New anti-clotting drug more effective than current treatment

A new and experimental anti-clotting drug, cangrelor, proved better than the commonly used clopidogrel and was significantly more effective at preventing blood clots in a large trial of patients who underwent coronary stent procedures. These data, from the phase III CHAMPION PHOENIX study, were presented at the American College of Cardiology's 62nd Annual Scientific Session and published simultaneously in the New England Journal of Medicine.

Researchers report that the new , which is administered intravenously, reduced the odds of complications from stenting procedures. Specifically, those who received cangrelor had a lower combined incidence of death, , ischemia-driven , or stent thrombosis at 48 hours after .

"We are very excited about the potential for this new medication to reduce complications in patients receiving coronary stents for a wide variety of indications. In addition to being much quicker to take effect and more potent than currently available treatment options, this is reversible and has a fast offset of action, which could be an advantage if is needed." said Deepak L. Bhatt, MD, MPH, lead author of the study, director of the Integrated Interventional Cardiovascular Program at Brigham and Women's Hospital (BWH) and chief of cardiology at VA Boston Healthcare System, as well as professor of medicine at Harvard Medical School.

In this randomized double-blind trial, researchers compared the novel IV drug cangrelor against the oral clopidogrel standard of care in approximately 11,000 patients at 153 centers around the world. The study included a wide selection of patients with different types of heart attack, angina, and other conditions for which people undergo percutaneous (PCI), as long as they did not have high risk for bleeding or recent exposure to other anti-clotting drugs.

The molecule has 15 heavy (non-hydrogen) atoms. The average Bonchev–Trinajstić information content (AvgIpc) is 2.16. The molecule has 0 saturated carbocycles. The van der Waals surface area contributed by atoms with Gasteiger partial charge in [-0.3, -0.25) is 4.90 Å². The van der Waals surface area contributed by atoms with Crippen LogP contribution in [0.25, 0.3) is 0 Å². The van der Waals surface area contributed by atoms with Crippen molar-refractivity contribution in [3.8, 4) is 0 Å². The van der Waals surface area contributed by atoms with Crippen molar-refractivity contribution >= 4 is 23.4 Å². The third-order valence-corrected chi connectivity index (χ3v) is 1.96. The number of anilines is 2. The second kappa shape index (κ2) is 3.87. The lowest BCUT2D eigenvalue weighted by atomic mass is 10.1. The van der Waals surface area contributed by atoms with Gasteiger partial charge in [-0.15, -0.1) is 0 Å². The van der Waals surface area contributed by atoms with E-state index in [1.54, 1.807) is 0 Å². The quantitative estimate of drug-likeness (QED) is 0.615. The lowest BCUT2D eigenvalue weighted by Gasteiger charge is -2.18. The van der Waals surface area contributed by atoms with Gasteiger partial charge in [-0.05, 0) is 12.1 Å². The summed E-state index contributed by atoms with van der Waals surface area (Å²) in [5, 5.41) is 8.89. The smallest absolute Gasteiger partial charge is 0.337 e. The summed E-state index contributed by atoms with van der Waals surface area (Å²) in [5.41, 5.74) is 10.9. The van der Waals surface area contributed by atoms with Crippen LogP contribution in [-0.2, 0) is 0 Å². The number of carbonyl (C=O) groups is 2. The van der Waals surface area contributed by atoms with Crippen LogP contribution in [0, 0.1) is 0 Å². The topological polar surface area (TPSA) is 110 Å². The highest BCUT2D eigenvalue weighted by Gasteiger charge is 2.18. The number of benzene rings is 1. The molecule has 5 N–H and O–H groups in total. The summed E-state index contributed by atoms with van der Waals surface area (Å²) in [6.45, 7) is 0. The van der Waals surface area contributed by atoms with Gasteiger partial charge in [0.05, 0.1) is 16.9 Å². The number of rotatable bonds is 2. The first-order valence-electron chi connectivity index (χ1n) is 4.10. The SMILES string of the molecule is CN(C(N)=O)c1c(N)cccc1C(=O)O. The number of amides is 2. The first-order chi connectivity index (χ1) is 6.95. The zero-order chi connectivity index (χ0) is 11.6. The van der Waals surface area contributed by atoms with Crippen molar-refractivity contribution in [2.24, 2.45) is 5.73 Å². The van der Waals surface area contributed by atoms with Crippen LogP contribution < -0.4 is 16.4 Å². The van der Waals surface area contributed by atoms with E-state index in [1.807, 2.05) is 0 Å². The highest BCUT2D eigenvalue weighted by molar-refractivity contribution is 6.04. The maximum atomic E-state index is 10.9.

Researchers report significantly better performance by cangrelor compared with clopidogrel:

  • A 22 percent reduction in the odds of death, myocardial infarction, ischemia-driven revascularization, or stent thrombosis at 48 hours after randomization: 4.7 percent vs. 5.9 percent
  • A 38 percent reduction in the odds of stent thrombosis at 48 hours: 0.8 percent vs. 1.4 percent
  • Both treatment arms showed a quite low, statistically comparable incidence in severe bleeding at 48 hours: 0.16 percent vs. 0.11 percent.
Coronary artery stents are used in the majority of patients who undergo percutaneous coronary intervention (PCI), a common medical procedure used to treat arteries in the heart that have become narrowed or blocked due to coronary artery disease, which affects an estimated 14 million Americans. During this procedure, patients are regularly given oral doses of an anti-clotting agent to prevent blood clotting. Both cangrelor and interfere with the P2Y12 receptor, a platelet-surface protein that helps regulate blood clotting.

"We are encouraged by these compelling results, especially as it relates to the safety data, and believe that this drug has the potential to offer dramatic benefits to our patients" said Robert A. Harrington, M.D., chairman of medicine at Stanford University School of Medicine and co-chair of the study.

The company plans to file for approval with the Food and Drug Administration using data from CHAMPION PHOENIX and the earlier BRIDGE trial.

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